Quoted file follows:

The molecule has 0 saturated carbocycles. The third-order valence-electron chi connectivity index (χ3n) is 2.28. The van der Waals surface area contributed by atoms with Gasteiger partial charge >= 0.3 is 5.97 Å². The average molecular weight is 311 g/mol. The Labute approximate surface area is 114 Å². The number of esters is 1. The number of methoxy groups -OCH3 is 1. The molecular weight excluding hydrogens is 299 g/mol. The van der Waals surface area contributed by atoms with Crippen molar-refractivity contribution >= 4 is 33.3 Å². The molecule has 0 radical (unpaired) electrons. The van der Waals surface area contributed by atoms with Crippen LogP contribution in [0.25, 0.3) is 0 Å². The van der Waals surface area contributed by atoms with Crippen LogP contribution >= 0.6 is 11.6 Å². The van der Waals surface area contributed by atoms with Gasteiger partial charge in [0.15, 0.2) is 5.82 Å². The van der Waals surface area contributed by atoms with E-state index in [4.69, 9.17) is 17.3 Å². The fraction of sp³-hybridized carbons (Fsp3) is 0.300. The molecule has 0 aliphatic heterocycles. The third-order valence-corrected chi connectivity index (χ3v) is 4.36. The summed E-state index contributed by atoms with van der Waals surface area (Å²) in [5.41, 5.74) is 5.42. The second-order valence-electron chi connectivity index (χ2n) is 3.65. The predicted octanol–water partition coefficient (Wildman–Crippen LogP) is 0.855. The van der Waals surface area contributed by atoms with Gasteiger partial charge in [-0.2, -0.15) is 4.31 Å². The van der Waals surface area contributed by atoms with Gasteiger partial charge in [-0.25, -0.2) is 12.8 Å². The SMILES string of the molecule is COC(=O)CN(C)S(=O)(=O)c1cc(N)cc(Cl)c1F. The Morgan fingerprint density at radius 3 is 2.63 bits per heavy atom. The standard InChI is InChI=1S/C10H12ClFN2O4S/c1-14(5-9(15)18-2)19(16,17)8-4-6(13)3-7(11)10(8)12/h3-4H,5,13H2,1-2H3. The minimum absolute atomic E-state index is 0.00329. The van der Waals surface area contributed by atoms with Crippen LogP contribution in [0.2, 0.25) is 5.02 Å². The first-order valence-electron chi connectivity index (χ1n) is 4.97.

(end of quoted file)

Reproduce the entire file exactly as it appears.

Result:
The molecule has 0 saturated carbocycles. The third-order valence-electron chi connectivity index (χ3n) is 2.28. The van der Waals surface area contributed by atoms with Gasteiger partial charge >= 0.3 is 5.97 Å². The average molecular weight is 311 g/mol. The Labute approximate surface area is 114 Å². The number of esters is 1. The number of methoxy groups -OCH3 is 1. The molecular weight excluding hydrogens is 299 g/mol. The van der Waals surface area contributed by atoms with Crippen molar-refractivity contribution >= 4 is 33.3 Å². The molecule has 0 radical (unpaired) electrons. The van der Waals surface area contributed by atoms with Crippen LogP contribution in [0.25, 0.3) is 0 Å². The van der Waals surface area contributed by atoms with Crippen LogP contribution >= 0.6 is 11.6 Å². The van der Waals surface area contributed by atoms with Gasteiger partial charge in [0.15, 0.2) is 5.82 Å². The van der Waals surface area contributed by atoms with E-state index in [4.69, 9.17) is 17.3 Å². The fraction of sp³-hybridized carbons (Fsp3) is 0.300. The molecule has 0 aliphatic heterocycles. The third-order valence-corrected chi connectivity index (χ3v) is 4.36. The summed E-state index contributed by atoms with van der Waals surface area (Å²) in [5.41, 5.74) is 5.42. The second-order valence-electron chi connectivity index (χ2n) is 3.65. The predicted octanol–water partition coefficient (Wildman–Crippen LogP) is 0.855. The van der Waals surface area contributed by atoms with Gasteiger partial charge in [-0.2, -0.15) is 4.31 Å². The van der Waals surface area contributed by atoms with Gasteiger partial charge in [-0.25, -0.2) is 12.8 Å². The SMILES string of the molecule is COC(=O)CN(C)S(=O)(=O)c1cc(N)cc(Cl)c1F. The Morgan fingerprint density at radius 3 is 2.63 bits per heavy atom. The standard InChI is InChI=1S/C10H12ClFN2O4S/c1-14(5-9(15)18-2)19(16,17)8-4-6(13)3-7(11)10(8)12/h3-4H,5,13H2,1-2H3. The minimum absolute atomic E-state index is 0.00329. The van der Waals surface area contributed by atoms with Crippen LogP contribution in [0.2, 0.25) is 5.02 Å². The first-order valence-electron chi connectivity index (χ1n) is 4.97.